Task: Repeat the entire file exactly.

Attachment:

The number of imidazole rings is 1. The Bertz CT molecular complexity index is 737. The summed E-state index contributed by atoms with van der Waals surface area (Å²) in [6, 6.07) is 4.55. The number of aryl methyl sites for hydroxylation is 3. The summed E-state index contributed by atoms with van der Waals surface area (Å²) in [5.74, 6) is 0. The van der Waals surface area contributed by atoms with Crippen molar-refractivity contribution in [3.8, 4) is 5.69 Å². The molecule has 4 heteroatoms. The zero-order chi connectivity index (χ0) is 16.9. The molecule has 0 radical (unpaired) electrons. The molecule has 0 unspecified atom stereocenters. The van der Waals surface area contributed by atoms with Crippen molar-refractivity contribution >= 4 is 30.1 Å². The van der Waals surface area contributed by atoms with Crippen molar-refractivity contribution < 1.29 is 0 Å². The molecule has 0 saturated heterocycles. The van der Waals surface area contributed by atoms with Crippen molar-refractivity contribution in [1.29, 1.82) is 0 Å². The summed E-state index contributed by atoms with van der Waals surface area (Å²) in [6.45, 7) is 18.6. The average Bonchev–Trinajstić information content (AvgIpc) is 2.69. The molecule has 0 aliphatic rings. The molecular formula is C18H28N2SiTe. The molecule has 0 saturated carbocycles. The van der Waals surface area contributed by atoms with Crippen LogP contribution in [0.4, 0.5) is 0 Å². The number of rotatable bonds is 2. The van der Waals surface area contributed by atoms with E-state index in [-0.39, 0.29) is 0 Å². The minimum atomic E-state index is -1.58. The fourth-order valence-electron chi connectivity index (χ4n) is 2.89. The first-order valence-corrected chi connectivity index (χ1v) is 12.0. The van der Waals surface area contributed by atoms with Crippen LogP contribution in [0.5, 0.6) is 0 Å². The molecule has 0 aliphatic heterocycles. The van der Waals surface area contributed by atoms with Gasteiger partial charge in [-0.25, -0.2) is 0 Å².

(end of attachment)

The number of imidazole rings is 1. The Bertz CT molecular complexity index is 737. The summed E-state index contributed by atoms with van der Waals surface area (Å²) in [6, 6.07) is 4.55. The number of aryl methyl sites for hydroxylation is 3. The summed E-state index contributed by atoms with van der Waals surface area (Å²) in [5.74, 6) is 0. The van der Waals surface area contributed by atoms with Crippen molar-refractivity contribution in [3.8, 4) is 5.69 Å². The molecule has 4 heteroatoms. The zero-order chi connectivity index (χ0) is 16.9. The molecule has 0 radical (unpaired) electrons. The molecule has 0 unspecified atom stereocenters. The van der Waals surface area contributed by atoms with Crippen molar-refractivity contribution >= 4 is 30.1 Å². The van der Waals surface area contributed by atoms with Crippen molar-refractivity contribution < 1.29 is 0 Å². The molecule has 0 saturated heterocycles. The van der Waals surface area contributed by atoms with Crippen molar-refractivity contribution in [1.29, 1.82) is 0 Å². The summed E-state index contributed by atoms with van der Waals surface area (Å²) in [6.45, 7) is 18.6. The average Bonchev–Trinajstić information content (AvgIpc) is 2.69. The molecule has 0 aliphatic rings. The molecular formula is C18H28N2SiTe. The molecule has 0 saturated carbocycles. The van der Waals surface area contributed by atoms with Crippen LogP contribution in [0.4, 0.5) is 0 Å². The number of rotatable bonds is 2. The van der Waals surface area contributed by atoms with E-state index in [-0.39, 0.29) is 0 Å². The minimum atomic E-state index is -1.58. The fourth-order valence-electron chi connectivity index (χ4n) is 2.89. The first-order valence-corrected chi connectivity index (χ1v) is 12.0. The van der Waals surface area contributed by atoms with Crippen LogP contribution in [0.5, 0.6) is 0 Å². The molecule has 0 aliphatic heterocycles. The van der Waals surface area contributed by atoms with Gasteiger partial charge in [-0.25, -0.2) is 0 Å².